This is completely nonsubstantive, but I note that the Court's majority opinion in Boumediene cites a draft article up on SSRN:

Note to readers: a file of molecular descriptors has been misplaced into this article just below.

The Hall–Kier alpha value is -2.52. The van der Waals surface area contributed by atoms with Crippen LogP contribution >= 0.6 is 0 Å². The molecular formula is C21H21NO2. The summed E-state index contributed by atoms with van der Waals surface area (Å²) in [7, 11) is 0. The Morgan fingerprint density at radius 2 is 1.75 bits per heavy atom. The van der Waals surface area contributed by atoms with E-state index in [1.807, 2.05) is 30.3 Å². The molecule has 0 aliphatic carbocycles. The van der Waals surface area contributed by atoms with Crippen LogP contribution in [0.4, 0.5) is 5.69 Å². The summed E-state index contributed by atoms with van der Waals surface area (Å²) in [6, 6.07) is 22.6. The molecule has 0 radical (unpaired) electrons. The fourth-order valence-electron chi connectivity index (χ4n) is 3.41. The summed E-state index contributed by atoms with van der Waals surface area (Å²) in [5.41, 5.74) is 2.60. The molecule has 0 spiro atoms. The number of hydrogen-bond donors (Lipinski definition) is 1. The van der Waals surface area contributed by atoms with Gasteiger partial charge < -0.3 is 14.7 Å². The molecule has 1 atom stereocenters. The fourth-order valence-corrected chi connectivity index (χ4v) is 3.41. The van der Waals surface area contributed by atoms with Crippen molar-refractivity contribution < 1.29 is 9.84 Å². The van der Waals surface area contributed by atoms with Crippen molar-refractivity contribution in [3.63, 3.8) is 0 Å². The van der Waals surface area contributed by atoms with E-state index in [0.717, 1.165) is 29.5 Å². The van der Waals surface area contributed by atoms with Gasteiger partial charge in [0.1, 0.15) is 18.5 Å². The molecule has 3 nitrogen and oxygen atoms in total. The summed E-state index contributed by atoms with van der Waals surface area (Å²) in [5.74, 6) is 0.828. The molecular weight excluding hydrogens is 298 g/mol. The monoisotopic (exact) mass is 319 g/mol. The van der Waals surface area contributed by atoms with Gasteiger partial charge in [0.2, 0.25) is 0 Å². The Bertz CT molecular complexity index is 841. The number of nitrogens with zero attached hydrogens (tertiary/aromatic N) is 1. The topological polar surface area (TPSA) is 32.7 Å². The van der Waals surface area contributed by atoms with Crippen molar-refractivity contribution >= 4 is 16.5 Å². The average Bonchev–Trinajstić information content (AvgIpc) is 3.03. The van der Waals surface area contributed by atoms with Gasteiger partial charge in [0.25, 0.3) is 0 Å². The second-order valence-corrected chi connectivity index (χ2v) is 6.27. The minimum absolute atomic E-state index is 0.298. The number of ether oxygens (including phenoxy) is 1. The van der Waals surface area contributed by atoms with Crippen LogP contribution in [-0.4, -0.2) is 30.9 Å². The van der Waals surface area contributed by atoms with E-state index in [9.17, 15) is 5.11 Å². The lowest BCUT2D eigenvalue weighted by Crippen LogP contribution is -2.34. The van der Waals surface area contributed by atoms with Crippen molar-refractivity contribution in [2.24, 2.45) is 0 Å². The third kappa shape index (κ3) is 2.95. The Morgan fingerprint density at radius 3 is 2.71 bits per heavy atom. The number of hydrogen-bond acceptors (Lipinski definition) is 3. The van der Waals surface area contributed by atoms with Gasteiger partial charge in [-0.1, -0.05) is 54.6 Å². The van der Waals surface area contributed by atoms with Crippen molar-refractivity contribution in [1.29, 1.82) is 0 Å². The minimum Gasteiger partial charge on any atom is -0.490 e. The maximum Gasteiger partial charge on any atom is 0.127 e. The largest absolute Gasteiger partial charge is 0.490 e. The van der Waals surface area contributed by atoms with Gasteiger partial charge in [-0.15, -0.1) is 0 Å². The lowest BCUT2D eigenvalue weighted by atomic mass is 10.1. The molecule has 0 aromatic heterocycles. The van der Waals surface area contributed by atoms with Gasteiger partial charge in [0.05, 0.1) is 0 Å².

See Halliday & White, The Suspension Clause: English Text, Imperial Contexts, and American Implications, 94 Va. L. Rev. (forthcoming 2008) (hereinafter Halliday & White) (manuscript, at 11, online at http://papers.ssrn.com/sol3 /papers.cfm?abstract_id=1008252 (all Internet materials as visited June 9, 2008, and available in Clerk of Court's case file) (noting that "conceptually the writ arose from a theory of power rather than a theory of liberty")).As far as I know, that's the first Supreme Court citation to a forthcoming article that is on SSRN. I would guess that the citation will be changed to the final version by the time the Boumediene case is compiled into the U.S. Reports, so in the end the Court's opinion will cite an article as published that wasn't when the opinion was handed down. Kinda cool.